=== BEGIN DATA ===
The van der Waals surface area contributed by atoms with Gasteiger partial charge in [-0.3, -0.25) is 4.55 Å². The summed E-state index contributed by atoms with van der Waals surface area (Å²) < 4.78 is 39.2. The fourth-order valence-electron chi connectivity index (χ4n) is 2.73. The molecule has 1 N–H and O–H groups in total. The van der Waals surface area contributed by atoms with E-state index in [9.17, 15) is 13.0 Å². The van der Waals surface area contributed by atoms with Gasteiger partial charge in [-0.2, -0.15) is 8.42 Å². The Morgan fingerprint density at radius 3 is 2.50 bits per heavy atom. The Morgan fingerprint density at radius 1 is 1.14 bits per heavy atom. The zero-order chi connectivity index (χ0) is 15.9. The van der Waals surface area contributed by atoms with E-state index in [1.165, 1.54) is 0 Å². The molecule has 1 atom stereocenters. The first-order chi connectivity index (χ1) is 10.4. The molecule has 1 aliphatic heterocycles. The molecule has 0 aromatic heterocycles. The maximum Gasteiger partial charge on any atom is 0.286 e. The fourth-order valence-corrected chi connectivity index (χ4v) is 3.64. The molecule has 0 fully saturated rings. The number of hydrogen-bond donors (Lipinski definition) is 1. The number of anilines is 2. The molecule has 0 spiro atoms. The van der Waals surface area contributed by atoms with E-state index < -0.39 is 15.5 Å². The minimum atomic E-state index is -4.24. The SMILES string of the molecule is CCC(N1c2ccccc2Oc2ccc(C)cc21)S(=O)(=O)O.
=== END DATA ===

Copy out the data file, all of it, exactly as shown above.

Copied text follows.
The van der Waals surface area contributed by atoms with Gasteiger partial charge in [-0.3, -0.25) is 4.55 Å². The summed E-state index contributed by atoms with van der Waals surface area (Å²) < 4.78 is 39.2. The fourth-order valence-electron chi connectivity index (χ4n) is 2.73. The molecule has 1 N–H and O–H groups in total. The van der Waals surface area contributed by atoms with E-state index in [9.17, 15) is 13.0 Å². The van der Waals surface area contributed by atoms with Gasteiger partial charge in [-0.2, -0.15) is 8.42 Å². The Morgan fingerprint density at radius 3 is 2.50 bits per heavy atom. The Morgan fingerprint density at radius 1 is 1.14 bits per heavy atom. The zero-order chi connectivity index (χ0) is 15.9. The van der Waals surface area contributed by atoms with E-state index in [1.165, 1.54) is 0 Å². The molecule has 1 atom stereocenters. The first-order chi connectivity index (χ1) is 10.4. The molecule has 1 aliphatic heterocycles. The molecule has 0 aromatic heterocycles. The maximum Gasteiger partial charge on any atom is 0.286 e. The fourth-order valence-corrected chi connectivity index (χ4v) is 3.64. The molecule has 0 fully saturated rings. The number of hydrogen-bond donors (Lipinski definition) is 1. The number of anilines is 2. The molecule has 0 spiro atoms. The van der Waals surface area contributed by atoms with E-state index < -0.39 is 15.5 Å². The minimum atomic E-state index is -4.24. The SMILES string of the molecule is CCC(N1c2ccccc2Oc2ccc(C)cc21)S(=O)(=O)O.